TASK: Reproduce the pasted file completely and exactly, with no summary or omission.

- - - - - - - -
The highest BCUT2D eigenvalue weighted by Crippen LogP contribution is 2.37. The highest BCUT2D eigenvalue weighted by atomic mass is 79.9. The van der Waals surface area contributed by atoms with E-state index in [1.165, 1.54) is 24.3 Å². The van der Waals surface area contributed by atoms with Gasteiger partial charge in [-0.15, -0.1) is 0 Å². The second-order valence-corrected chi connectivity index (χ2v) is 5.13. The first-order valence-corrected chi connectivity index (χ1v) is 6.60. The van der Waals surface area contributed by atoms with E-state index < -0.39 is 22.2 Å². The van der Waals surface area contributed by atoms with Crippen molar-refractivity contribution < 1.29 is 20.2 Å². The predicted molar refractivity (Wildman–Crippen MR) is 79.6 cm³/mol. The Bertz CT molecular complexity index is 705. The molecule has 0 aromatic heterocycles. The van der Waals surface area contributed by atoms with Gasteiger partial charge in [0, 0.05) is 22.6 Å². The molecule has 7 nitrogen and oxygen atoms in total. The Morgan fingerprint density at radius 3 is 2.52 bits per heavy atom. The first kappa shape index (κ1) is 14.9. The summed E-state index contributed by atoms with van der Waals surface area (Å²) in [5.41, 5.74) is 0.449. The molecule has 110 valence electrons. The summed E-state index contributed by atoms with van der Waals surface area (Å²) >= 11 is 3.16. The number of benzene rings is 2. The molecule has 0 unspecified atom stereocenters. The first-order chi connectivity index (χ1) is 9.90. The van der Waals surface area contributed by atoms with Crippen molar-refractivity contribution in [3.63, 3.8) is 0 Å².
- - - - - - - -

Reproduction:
The highest BCUT2D eigenvalue weighted by Crippen LogP contribution is 2.37. The highest BCUT2D eigenvalue weighted by atomic mass is 79.9. The van der Waals surface area contributed by atoms with E-state index in [1.165, 1.54) is 24.3 Å². The van der Waals surface area contributed by atoms with Gasteiger partial charge in [-0.15, -0.1) is 0 Å². The second-order valence-corrected chi connectivity index (χ2v) is 5.13. The first-order valence-corrected chi connectivity index (χ1v) is 6.60. The van der Waals surface area contributed by atoms with E-state index < -0.39 is 22.2 Å². The van der Waals surface area contributed by atoms with Crippen molar-refractivity contribution < 1.29 is 20.2 Å². The predicted molar refractivity (Wildman–Crippen MR) is 79.6 cm³/mol. The Bertz CT molecular complexity index is 705. The molecule has 0 aromatic heterocycles. The van der Waals surface area contributed by atoms with Gasteiger partial charge in [0, 0.05) is 22.6 Å². The molecule has 7 nitrogen and oxygen atoms in total. The Morgan fingerprint density at radius 3 is 2.52 bits per heavy atom. The first kappa shape index (κ1) is 14.9. The summed E-state index contributed by atoms with van der Waals surface area (Å²) in [5.41, 5.74) is 0.449. The molecule has 110 valence electrons. The summed E-state index contributed by atoms with van der Waals surface area (Å²) >= 11 is 3.16. The number of benzene rings is 2. The molecule has 0 unspecified atom stereocenters. The first-order chi connectivity index (χ1) is 9.90. The van der Waals surface area contributed by atoms with Crippen molar-refractivity contribution in [3.63, 3.8) is 0 Å².